When 5G began rolling out, so began a lot of conversations using newer technology terms one of which being edge computing. But what is edge computing and how can it impact your business?
Before data computing moved to the cloud, data was typically transmitted and stored on site. In the case of large operations, those enterprises generally had private data centres, while smaller organisations leveraged server and networking hardware to build their IT operations.
With the introduction of the cloud, organisations can host data on cloud servers, which is essentially using that cloud service provider’s hardware and infrastructure. The ability to essentially move away from physical infrastructure allowed organisations to scale and grow IT operations without the same manpower or financial investments.
Now, 5G with its low latency and high bandwidth is making it possible to move data computing from the cloud closer to the end user, depending on the use case.
With massive amount of data being transmitted and processed by organisations, sometimes it’s not always viable to have data going to a central location. Gartner predicted that by 2025, 75 percent of enterprise data will be created and processed at the edge instead of the cloud.
And many hyperscalers – large industry leaders offering cloud services -- have been working to create offers in edge computing.
Edge computing has many benefits as the infrastructure to support distributed computing is closer to the data source:
Greater bandwidth: When millions of devices are connected to the internet, data processing requirements are massive. Local area networks (LAN) or wide areas networks (WAN) only have so much capacity for data transmission, and the same is true for cellular networks. Competition for bandwidth can create network congestion and lags. For mission-critical communications, like in autonomous vehicles or robotics, having more bandwidth dedicated to that individual operation will yield more consistency and reliability.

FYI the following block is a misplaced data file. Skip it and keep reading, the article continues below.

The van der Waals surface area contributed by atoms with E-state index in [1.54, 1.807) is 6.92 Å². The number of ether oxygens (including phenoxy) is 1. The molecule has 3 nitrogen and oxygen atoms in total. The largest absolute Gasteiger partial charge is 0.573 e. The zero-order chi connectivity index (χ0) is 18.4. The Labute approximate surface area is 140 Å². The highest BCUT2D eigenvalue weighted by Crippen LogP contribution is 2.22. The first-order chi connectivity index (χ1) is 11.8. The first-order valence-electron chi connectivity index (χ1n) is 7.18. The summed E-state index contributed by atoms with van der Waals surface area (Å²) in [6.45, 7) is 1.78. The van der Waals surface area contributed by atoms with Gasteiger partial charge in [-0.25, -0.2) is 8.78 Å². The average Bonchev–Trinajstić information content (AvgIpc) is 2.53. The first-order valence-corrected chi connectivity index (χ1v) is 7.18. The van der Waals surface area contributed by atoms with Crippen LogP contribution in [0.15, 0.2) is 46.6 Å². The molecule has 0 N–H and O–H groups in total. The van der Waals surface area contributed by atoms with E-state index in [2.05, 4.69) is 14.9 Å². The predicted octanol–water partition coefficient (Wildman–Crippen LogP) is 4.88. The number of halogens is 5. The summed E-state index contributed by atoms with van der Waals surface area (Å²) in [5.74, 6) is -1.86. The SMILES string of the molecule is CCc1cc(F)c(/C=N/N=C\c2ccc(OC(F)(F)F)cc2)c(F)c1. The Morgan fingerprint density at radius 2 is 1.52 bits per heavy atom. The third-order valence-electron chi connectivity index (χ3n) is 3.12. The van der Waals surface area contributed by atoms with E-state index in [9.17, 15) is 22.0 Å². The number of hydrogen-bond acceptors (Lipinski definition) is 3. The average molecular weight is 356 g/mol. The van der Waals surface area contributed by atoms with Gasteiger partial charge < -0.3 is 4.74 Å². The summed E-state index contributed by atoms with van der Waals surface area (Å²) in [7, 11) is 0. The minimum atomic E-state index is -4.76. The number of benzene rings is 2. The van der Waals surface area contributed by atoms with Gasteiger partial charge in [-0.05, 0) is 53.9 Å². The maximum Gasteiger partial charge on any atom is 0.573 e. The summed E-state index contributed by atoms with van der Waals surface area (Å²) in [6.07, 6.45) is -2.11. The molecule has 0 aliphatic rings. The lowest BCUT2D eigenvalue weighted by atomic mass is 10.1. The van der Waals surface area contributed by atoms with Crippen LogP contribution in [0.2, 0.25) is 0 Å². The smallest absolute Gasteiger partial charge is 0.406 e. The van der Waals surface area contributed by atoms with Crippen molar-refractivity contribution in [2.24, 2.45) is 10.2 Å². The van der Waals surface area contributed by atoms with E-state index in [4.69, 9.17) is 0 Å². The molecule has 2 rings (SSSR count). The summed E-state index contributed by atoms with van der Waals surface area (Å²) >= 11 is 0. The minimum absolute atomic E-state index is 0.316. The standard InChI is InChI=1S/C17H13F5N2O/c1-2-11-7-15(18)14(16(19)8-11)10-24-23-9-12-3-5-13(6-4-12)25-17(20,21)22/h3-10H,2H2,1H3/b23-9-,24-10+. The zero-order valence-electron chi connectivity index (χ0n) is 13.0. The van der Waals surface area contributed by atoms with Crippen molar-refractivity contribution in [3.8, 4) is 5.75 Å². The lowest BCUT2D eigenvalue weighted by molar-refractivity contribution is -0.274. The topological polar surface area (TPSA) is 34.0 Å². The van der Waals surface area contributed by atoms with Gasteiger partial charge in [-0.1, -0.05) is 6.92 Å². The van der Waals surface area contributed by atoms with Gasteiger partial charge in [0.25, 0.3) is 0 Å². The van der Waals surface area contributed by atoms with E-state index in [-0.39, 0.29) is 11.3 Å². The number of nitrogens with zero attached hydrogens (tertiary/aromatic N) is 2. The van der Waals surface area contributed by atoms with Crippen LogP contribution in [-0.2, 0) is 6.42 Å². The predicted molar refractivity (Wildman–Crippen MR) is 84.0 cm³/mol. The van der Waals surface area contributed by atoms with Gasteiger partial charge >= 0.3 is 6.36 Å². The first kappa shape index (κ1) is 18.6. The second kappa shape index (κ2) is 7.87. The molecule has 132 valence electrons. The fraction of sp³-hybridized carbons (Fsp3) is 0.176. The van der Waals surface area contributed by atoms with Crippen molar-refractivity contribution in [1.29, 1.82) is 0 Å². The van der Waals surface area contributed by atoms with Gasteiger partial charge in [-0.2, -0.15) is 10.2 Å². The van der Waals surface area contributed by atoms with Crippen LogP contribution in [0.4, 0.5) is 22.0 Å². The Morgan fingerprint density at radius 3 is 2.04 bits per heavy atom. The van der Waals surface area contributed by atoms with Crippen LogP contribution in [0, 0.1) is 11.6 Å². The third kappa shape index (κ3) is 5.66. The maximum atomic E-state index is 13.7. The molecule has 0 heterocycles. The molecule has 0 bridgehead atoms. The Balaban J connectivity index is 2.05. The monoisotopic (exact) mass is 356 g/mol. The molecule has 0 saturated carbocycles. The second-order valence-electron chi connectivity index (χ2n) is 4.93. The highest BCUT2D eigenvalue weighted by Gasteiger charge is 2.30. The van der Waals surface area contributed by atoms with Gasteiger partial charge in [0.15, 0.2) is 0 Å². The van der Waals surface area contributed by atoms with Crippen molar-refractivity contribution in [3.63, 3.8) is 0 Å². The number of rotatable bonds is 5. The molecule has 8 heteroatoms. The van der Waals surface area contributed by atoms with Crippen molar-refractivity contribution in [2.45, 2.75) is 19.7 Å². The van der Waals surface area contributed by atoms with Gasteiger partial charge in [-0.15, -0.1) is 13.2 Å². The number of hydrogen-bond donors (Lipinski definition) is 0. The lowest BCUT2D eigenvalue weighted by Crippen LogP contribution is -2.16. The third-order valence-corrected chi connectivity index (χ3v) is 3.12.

Latency: The speed with which data is transmitted and computed has the potential to be lowered with edge computing. A centralised cloud location might have too high latency for those mission-critical communications.
Accessibility: Some use cases for edge computing rely on the accessibility of being able to transmit and process data on site. When connectivity is unreliable or bandwidth is restricted because of environmental factors – such as on oil rigs – or because of remote locations, such as the desert – being able to leverage edge computing or even edge devices is crucial to those technologies.
Many of the use cases for edge computing rely on those benefits of bandwidth, latency, and accessibility across many verticals that are becoming more and more reliant on digital operations.
Healthcare: The market landscape for connected healthcare is anticipated to be valued at $446 billion by 2028, a sharp increase from $71.84 billion in 2020. IoT in healthcare is expected to connect medical sensors and devices to the internet for use cases in remote patient monitoring and decentralised clinical trials, among others. With so many connected devices, and in those use cases of mission-critical data transmission – such as robotics or implanted devices – dedicated bandwidth and latency will be highly important.
Manufacturing: With a shift to greater digital approaches to running production lines, predicting equipment maintenance, and through the value chain, manufacturing is an area that has the ability to produce a significant amount of data, which edge computing can help manage. With mission-critical robotics, automated guided vehicles (AGVs) and artificial intelligence (AI) in workplace safety, the latency provided through edge computing is beneficial.
Fleet and Auto: Whether in consumer or enterprise applications, autonomous vehicles will compute large packets of data that need to be transmitted rapidly, making edge computing a relevant choice.
Enterprise: Enterprise applications of edge computing is a catchall and can refer to many different use cases. Enterprise use of edge computing comes down mostly to the benefits of the edge and the technologies it can support. For example, edge AI can be leveraged across many verticals. AI has the ability run faster and more reliable coverage when using the high speed and low latency of edge computing.
Migrating to an edge computing solution, or even a partial edge computing solution, can be complex. Partnering with a provider with a deep knowledge of connectivity and technology infrastructure can mitigate challenges that might arise in the process.
Check out our on-demand webinar, “AIoT: Analysing Data on the Edge”, to learn more.
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